return aggregated_weights


fedavg_aggregator = FedAvgAggregator()

Weighted Federated Averaging (WeightedFedAvg) Operator

In this section, we detail the implementation of WeightedFedAvg (see WeightedFedAvg). It is the weighted version of FedAvg. The weight of each client CiC_i is determined by the amount of client data nin_i with respect to total training data nn. That is, the parameters WW of the global model after each round of training are:

W=i=1nninWiW = \sum_{i=1}^n \frac{n_i}{n} W_i

When all clients have the same amount of data, it is equivalent to FedAvg.

To implement it, we create a class that implements the FederatedAggregator interface. The method aggregate_weights is overwritten by calculating the weighted mean of the local parameters of each client. For this purpose, we first weigh the local parameters by percentage and then sum the weighted parameters.

import numpy as np

from shfl.federated_aggregator.federated_aggregator import FederatedAggregator


class WeightedFedAvgAggregator(FederatedAggregator):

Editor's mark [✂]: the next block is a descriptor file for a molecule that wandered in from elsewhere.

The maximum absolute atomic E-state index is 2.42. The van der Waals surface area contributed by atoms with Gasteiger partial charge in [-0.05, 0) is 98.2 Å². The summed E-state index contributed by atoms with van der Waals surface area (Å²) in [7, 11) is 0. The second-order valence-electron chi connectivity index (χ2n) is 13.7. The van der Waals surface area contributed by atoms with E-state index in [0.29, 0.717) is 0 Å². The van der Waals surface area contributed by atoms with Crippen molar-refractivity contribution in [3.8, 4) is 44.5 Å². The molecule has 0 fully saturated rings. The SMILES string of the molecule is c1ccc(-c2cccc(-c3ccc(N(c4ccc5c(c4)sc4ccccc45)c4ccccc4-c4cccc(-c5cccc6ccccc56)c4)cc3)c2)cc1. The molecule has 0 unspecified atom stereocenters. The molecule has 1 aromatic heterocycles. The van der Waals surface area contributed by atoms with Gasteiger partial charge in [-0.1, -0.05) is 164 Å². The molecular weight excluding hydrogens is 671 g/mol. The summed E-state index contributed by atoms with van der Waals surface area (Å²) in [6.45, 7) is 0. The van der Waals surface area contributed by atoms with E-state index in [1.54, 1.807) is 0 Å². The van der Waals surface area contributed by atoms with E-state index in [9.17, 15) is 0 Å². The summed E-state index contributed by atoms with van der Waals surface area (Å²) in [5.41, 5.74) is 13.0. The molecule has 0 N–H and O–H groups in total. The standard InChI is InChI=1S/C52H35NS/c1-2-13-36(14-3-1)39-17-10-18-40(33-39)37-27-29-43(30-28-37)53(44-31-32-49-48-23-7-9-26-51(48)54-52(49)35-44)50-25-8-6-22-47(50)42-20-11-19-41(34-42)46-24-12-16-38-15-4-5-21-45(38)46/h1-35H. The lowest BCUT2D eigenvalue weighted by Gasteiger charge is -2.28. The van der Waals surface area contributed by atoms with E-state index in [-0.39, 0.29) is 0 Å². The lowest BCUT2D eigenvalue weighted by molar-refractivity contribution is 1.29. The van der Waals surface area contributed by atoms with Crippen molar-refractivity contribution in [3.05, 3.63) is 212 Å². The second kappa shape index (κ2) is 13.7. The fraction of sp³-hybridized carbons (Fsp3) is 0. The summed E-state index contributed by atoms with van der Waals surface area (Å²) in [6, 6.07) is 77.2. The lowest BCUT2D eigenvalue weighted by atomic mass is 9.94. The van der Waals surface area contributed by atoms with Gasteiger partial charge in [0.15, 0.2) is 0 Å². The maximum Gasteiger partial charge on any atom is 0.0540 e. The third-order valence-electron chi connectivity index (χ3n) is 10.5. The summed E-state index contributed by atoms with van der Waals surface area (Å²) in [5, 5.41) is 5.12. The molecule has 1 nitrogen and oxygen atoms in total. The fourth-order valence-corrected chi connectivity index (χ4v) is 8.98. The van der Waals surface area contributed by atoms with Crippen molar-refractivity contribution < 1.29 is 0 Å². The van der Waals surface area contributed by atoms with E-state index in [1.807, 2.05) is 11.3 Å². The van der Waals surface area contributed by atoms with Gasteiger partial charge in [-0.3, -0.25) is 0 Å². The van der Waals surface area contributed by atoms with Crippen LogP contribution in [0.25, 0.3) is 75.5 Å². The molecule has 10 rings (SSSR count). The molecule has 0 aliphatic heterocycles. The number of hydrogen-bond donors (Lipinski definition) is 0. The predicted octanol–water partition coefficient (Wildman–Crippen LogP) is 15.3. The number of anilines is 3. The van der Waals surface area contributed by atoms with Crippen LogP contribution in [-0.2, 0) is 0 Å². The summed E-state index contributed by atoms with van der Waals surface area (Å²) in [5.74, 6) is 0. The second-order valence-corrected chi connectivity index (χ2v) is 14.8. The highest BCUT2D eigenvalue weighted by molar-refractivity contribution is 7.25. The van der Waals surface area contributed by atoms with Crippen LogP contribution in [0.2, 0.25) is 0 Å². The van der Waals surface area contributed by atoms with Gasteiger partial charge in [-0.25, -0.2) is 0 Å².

"""
    Implementation of Weighted Federated Averaging Aggregator. The aggregation of the parameters is based in the number of data \
    in every node.
    """

    def aggregate_weights(self, clients_params):
        clients_params_array = np.array(clients_params)

        num_clients = clients_params_array.shape[0]
        num_layers = clients_params_array.shape[1]

        ponderated_weights = np.array([self._percentage[client] * clients_params_array[client, :] for client in range(num_clients)])
        aggregated_weights = np.array([np.sum(ponderated_weights[:, layer], axis=0) for layer in range(num_layers)])

        return aggregated_weights

weighted_fedavg_aggregator = WeightedFedAvgAggregator()

Finally, we are ready to establish the federated government with any of the implemented aggregation operators and start the federated learning process.

federated_government = shfl.federated_government.FederatedGovernment(model_builder, federated_data, fedavg_aggregator)